The world felt like everything moved in a slow motion haze. I spun toward him and whipped out my pistols, but before I pulled my trigger a bullet zinged past my head and struck the large angry man in the throat. Blood gushed from his neck as he instinctively covered the gunshot with his hand. He tried to speak, but fell to his death before he could get out his first word.
I glanced over my shoulder and saw that the doctor held the sheriff’s pistol in one hand and continued to work on getting out the bullet with the other. A thick stream of white smoke billowed from the barrel for a moment before the doctor placed the weapon down on the table next to Henry.
“C’mere boy,” the doctor ordered.
I put up my guns and walked over close to where everyone stood and noticed that blood was everywhere—from all over the table and the floor, to the men who held down the Sheriff. The old practitioner looked over at me. I saw that his eyes were clear and his life had fully returned to him. “Son,” he said, “cup your hands together and hold them right above where I’m cutting.”
I did what he told me to do, and watched as he dug a bit deeper into the Sheriff’s body. Eventually, he reached down into the gunshot wound and pulled a small metal slug out of Henry’s stomach. He dropped it into my hands. It was odd—I never saw a bullet after it went into somebody before; it reminded me of a tiny mushroom of some sort.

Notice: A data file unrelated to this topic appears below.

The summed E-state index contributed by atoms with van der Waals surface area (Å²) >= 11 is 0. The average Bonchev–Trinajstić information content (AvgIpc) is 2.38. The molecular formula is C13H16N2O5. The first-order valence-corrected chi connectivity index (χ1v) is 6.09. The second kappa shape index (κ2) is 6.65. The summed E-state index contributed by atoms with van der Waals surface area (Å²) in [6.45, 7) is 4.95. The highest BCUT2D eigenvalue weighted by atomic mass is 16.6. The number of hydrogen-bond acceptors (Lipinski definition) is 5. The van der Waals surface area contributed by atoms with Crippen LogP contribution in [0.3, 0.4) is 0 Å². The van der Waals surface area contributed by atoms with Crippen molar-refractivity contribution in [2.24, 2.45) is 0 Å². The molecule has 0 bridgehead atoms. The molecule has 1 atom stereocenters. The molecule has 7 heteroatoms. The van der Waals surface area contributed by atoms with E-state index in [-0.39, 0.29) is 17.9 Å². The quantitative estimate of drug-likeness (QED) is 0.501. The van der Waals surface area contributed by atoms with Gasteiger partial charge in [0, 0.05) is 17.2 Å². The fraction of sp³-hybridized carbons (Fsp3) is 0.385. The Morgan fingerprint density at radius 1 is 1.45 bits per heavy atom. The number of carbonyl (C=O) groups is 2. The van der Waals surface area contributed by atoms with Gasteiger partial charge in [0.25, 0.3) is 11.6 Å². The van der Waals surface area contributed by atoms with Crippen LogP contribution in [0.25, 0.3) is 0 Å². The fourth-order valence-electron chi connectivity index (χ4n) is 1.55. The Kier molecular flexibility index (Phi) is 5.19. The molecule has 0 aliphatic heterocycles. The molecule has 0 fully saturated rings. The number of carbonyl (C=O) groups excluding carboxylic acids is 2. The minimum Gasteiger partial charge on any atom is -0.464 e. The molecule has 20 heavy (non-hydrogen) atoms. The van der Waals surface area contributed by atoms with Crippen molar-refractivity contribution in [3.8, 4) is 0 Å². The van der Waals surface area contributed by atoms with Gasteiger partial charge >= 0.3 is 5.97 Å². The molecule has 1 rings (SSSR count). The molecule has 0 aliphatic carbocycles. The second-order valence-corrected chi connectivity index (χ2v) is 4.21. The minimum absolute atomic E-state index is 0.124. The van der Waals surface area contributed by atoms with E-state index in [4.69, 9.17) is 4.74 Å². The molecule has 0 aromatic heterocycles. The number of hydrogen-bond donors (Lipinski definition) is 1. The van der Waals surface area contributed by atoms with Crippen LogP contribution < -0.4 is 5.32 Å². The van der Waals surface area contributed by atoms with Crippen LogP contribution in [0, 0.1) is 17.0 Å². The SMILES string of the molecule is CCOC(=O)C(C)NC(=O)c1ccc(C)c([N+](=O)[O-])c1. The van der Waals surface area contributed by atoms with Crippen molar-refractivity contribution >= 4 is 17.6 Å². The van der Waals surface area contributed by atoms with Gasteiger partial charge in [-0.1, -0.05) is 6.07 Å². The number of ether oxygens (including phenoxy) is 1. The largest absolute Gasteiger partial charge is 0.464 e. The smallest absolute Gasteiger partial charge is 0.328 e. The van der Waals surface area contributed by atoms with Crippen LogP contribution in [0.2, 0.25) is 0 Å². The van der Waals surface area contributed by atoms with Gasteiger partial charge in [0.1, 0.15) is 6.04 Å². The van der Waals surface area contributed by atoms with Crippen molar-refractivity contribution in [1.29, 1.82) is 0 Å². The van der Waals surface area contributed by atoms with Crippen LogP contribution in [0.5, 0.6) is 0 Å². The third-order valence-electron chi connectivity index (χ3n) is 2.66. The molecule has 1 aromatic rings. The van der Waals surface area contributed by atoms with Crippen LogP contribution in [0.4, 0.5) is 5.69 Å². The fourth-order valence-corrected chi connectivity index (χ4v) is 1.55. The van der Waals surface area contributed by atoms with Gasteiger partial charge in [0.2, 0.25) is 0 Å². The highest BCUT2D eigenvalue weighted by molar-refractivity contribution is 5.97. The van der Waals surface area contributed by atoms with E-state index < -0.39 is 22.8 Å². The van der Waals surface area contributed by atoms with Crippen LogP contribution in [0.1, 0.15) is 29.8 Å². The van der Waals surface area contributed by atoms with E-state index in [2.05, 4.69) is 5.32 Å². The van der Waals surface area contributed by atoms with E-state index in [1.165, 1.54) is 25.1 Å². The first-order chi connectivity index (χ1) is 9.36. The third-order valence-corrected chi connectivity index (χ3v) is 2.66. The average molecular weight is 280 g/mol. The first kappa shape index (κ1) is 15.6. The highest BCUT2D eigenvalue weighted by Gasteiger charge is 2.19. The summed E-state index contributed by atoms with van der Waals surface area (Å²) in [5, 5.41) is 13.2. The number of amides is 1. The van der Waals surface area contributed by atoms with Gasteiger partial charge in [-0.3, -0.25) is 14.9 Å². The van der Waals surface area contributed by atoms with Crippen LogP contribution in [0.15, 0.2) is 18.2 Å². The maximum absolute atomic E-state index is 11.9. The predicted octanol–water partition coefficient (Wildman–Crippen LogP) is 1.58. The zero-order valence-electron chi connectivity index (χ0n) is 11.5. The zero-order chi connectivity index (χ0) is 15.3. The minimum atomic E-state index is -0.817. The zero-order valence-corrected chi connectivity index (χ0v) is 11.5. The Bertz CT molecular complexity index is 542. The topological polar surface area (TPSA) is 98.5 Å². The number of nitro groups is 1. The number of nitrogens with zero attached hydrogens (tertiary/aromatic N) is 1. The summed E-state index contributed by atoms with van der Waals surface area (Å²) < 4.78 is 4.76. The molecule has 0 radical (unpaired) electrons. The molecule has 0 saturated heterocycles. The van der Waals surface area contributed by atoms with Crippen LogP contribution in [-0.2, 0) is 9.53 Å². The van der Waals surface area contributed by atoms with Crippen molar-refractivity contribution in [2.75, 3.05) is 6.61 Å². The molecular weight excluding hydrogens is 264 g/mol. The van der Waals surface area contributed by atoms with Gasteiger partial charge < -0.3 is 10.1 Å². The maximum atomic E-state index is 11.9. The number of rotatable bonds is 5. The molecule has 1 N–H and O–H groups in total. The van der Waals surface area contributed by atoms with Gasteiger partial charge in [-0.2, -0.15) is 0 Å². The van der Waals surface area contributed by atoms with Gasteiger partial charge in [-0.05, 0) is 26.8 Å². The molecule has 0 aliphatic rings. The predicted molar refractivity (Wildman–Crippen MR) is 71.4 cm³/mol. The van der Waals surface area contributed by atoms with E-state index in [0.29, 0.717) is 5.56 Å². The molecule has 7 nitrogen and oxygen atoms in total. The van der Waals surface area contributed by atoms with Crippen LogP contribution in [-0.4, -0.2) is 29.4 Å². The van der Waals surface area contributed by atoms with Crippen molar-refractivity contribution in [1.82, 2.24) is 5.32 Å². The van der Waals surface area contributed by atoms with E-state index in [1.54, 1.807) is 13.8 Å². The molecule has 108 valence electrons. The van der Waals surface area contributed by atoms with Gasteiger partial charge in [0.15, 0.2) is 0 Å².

My attention was taken away from the bullet as I heard a familiar voice. “Well, well… if it ain’t Doc Parker.”
When I turned in the direction of the voice, I saw it was Wallace. He must have slipped away from us as I brought the Sheriff into the saloon. He was walking down a flight of stairs and I noticed that his arm was in a sling. In his other hand he held a bag full of money. I could only assume it was money, but with the large green dollar sign on the bag I was fair certain there was currency inside.
Wallace walked across the saloon and stepped over the dead man on the floor. “Well old man, is my sheriff gonna live?” he asked as he came up to us.
The Doctor looked up from stitching up the belly wound. “Henry will be fine, Wallace,” he said. “He’s tough as nails—something your father should have taught you to be.”
Wallace scoffed aloud as he turned to me with that fake grin on his face again, and at that very moment I knew he was up to something no good.
“Well, good sir, here’s your payment for bringin’ in Dirty Paco, and for taking out that lunatic boy outside,” Wallace said. He paused for a moment and then spoke again, almost shouting this time. “Here it is, over one thousand dollars in bounty reward!”
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